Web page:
1. a long, narrow excavation made in the ground by digging, as for draining or irrigating land; trench.
  2. any open passage or trench, as a natural channel or waterway.

verb (used with object)

  1. to dig a ditch or ditches in or around.
  2. to derail (a train) or drive or force (an automobile, bus, etc.) into a ditch.
  3. to crash-land on water and abandon (an airplane).
  4. Slang.
    1. to get rid of: I ditched that old hat of yours.
    2. to escape from: He ditched the cops by driving down an alley.
    3. to absent oneself from (school or a class) without permission or an acceptable reason.

verb (used without object)

  1. to dig a ditch.
  2. (of an aircraft or its crew) to crash-land in water and abandon the sinking aircraft.
  3. Slang. to be truant; play hooky.


  1. a narrow channel dug in the earth, usually used for drainage, irrigation, or as a boundary marker
  2. any small, natural waterway
  3. Irish a bank made of earth excavated from and placed alongside a drain or stream
  4. informal either of the gutters at the side of a tenpin bowling lane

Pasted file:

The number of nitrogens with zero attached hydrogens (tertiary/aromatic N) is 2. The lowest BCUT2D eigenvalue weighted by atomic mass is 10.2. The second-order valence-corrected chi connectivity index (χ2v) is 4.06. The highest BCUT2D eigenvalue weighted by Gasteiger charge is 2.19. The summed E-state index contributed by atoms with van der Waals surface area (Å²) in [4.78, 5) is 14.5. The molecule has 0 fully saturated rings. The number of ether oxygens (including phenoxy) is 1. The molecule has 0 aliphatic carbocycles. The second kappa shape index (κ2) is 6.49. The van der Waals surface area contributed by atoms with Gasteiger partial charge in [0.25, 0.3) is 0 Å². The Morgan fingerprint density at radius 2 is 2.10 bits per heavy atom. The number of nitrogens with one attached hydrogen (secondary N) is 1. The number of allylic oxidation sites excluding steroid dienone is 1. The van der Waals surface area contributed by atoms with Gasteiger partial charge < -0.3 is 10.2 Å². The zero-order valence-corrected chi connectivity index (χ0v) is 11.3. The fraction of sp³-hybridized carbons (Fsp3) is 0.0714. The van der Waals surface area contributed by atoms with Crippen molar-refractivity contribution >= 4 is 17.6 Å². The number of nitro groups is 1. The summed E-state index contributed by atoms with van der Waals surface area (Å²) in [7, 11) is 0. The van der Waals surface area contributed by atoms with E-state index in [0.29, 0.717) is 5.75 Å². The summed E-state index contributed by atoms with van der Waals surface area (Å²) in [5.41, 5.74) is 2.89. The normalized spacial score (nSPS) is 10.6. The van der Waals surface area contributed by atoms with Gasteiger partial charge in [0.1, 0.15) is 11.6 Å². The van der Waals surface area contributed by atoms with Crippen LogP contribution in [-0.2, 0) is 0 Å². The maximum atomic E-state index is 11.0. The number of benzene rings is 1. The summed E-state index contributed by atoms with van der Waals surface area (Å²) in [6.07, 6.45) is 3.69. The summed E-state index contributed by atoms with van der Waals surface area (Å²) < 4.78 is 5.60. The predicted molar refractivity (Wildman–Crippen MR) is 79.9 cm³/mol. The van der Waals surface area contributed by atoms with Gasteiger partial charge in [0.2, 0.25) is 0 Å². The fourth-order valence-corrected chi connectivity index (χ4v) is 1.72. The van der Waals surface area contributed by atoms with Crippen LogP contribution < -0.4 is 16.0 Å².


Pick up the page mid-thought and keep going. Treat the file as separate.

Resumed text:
5. last ditch a last resort or place of last defence


  1. to make a ditch or ditches in (a piece of ground)
  2. (intr) to edge with a ditch
  3. informal to crash or be crashed, esp deliberately, as to avoid more unpleasant circumstanceshe had to ditch the car
  4. (tr) slang to abandon or discardto ditch a girlfriend
  5. informal to land (an aircraft) on water in an emergency
  6. (tr) US slang to evadeto ditch the police

noun NZ

  1. the Ditch an informal name for the Tasman Sea

Old English dic “ditch, dike,” a variant of dike (q.v.). Last ditch (1715) refers to the last line of military defenses.


late 14c., “surround with a ditch; dig a ditch;” from ditch (n.). Meaning “to throw into a ditch” is from 1816, hence sense of “abandon, discard,” first recorded 1899 in American English. Of aircraft, by 1941. Related: Ditched; ditching.

see last-ditch effort.

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